Missing teeth make chewing and talking more difficult. When too many teeth become missing, the shape of the face changes and gives an “aged” appearance. Invisalign is an orthodontic treatment that can address a number of alignment cases, such as closing spaces, correcting crowding, and closing an open bite, without metal brackets and wires.

The technology involves a series of clear plastic “aligners” designed to move the teeth comfortably into position. They can be removed for eating, brushing and flossing. The esthetics of clear braces and ease of daily oral hygiene practices make Invisalign a good option for correcting dental misalignment. Each aligner is designed to be worn for 23 hours a day for two week intervals. Small, tooth colored attachments, called buttons, are placed on some teeth, and act like handles that engage into the aligner, and help the teeth to move.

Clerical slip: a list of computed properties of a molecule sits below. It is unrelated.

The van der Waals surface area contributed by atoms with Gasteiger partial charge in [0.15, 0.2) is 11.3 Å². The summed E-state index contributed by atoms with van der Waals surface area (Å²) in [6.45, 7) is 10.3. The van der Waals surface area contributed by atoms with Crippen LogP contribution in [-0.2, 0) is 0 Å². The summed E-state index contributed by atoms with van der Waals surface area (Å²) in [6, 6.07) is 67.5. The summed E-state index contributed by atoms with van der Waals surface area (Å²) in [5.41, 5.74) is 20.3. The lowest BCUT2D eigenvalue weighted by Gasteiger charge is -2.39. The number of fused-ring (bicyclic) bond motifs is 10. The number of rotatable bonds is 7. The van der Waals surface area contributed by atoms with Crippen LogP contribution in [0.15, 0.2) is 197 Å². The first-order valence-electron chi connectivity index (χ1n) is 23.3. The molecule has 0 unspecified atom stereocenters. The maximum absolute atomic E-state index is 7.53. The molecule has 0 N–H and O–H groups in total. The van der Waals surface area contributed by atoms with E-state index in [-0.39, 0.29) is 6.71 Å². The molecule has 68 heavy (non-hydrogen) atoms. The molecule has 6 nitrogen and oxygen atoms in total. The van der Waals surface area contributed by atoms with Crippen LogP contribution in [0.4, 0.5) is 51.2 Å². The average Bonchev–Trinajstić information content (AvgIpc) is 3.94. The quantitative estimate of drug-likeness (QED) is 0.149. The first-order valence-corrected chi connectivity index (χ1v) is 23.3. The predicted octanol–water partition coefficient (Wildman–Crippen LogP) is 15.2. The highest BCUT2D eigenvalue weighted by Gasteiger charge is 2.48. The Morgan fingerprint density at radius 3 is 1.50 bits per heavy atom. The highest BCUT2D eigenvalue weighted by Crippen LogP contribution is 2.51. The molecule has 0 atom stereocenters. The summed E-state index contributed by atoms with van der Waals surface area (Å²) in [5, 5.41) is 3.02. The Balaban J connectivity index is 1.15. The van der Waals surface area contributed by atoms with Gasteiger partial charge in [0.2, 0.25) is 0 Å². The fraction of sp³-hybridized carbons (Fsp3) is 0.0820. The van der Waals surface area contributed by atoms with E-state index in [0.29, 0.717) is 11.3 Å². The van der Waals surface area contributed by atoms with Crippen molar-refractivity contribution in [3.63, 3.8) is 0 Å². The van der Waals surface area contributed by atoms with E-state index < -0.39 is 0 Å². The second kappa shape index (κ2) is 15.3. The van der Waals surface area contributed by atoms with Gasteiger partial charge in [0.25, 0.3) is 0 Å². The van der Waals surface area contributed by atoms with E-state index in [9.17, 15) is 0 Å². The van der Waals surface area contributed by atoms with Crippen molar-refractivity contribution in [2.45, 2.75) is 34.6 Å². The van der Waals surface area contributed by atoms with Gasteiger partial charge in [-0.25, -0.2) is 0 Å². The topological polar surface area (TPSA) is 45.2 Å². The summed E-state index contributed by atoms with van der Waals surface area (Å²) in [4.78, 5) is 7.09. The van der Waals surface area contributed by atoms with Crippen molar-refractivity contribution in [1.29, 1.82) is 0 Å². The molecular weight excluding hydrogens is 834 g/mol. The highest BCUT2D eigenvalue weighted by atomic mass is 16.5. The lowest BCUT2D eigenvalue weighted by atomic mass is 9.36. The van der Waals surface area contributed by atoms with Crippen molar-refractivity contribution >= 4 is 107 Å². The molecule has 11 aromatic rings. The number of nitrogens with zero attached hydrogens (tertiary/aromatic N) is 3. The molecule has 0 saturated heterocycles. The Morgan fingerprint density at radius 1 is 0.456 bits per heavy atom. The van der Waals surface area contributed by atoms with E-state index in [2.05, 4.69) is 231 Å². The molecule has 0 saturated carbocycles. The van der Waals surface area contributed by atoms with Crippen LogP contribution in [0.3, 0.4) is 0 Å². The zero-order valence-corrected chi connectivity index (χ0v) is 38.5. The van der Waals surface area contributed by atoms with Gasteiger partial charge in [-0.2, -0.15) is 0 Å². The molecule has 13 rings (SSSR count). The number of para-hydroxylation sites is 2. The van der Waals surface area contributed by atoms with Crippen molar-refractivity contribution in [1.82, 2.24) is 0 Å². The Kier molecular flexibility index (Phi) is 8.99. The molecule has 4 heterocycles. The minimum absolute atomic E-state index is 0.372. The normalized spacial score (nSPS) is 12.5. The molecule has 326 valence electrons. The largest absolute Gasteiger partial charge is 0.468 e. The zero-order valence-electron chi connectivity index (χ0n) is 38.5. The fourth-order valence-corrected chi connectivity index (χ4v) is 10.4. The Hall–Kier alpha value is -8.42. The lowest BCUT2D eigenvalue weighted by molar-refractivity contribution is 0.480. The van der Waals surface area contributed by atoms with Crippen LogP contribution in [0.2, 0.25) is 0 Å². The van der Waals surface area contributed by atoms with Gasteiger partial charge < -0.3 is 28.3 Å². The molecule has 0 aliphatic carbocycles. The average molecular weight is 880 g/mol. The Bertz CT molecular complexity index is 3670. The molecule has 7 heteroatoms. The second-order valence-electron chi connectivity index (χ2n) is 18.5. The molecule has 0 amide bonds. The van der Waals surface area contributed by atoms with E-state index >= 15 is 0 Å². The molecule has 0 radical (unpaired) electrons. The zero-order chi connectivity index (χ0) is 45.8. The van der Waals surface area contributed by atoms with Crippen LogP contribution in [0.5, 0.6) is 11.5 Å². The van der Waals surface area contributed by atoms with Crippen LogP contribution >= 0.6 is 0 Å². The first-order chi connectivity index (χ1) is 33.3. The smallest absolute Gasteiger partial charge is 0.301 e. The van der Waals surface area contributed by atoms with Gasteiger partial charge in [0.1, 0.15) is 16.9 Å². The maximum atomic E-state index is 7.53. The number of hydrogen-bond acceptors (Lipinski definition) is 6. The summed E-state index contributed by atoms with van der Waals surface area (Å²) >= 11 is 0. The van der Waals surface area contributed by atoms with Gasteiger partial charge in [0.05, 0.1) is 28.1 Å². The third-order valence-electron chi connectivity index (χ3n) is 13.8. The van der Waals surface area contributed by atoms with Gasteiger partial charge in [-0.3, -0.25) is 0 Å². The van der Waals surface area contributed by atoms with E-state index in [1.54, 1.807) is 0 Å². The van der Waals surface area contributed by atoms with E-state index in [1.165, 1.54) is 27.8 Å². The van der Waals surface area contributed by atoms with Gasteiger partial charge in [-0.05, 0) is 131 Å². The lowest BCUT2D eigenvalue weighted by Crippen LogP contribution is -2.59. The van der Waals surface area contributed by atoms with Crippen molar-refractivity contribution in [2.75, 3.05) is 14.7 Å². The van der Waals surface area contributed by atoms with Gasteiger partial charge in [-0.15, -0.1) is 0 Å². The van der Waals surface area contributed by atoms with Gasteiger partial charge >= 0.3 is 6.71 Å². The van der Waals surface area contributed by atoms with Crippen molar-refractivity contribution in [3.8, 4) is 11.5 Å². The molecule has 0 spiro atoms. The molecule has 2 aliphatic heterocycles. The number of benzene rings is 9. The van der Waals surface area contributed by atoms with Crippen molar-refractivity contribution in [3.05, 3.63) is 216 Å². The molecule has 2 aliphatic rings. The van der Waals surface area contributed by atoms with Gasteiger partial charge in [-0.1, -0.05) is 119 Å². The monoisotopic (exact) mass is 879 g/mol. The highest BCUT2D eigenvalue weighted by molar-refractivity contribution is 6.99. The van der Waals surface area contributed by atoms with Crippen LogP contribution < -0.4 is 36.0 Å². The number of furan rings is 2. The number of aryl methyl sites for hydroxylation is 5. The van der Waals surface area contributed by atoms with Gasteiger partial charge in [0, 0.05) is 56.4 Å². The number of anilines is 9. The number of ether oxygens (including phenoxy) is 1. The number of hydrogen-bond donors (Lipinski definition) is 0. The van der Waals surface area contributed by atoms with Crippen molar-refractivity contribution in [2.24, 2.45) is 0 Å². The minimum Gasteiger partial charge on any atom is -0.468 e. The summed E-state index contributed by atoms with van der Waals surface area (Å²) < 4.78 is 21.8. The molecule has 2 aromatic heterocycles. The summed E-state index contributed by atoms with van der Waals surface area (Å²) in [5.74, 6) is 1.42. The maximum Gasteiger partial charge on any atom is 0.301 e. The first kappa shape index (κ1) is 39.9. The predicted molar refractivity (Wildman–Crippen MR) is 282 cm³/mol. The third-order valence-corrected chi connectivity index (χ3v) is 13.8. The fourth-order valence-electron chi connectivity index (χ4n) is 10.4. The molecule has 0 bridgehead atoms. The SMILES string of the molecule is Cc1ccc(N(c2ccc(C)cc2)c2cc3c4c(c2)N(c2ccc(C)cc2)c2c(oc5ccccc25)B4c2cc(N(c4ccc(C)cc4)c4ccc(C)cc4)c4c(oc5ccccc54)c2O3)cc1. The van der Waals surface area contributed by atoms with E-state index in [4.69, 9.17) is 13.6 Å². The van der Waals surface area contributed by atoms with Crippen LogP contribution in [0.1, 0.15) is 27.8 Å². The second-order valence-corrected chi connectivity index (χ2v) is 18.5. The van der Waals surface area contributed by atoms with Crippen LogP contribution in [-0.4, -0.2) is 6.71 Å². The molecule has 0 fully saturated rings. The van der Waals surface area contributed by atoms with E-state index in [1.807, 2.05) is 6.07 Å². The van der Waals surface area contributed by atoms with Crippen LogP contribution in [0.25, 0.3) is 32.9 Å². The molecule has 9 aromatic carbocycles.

Treatment begins with a records appointment where the beginning bite is recorded and x-rays are taken. Invisalign patients have the opportunity to see a preview of the expected outcome of treatment with a Clincheck movie. The dentist will be able to tell you the estimated length of treatment, as well as how many buttons will need to be placed. As a patient, you will need to be seen by your dentist approximately every six weeks during the course of treatment to monitor your progress and give you new sets of aligners.

At the end of treatment, the buttons will be polished off the teeth and your new smile can be proudly worn. As with any orthodontic treatment, nighttime retainers are necessary to prevent the teeth from shifting back into their previous position.

Talk to your dentist about your options for a healthier smile with orthodontics.  For a free consultation contact Jeff R. Van Treese, DDS Smiles For A Lifetime, at our Sidney, OH office at 937-492- 6984 or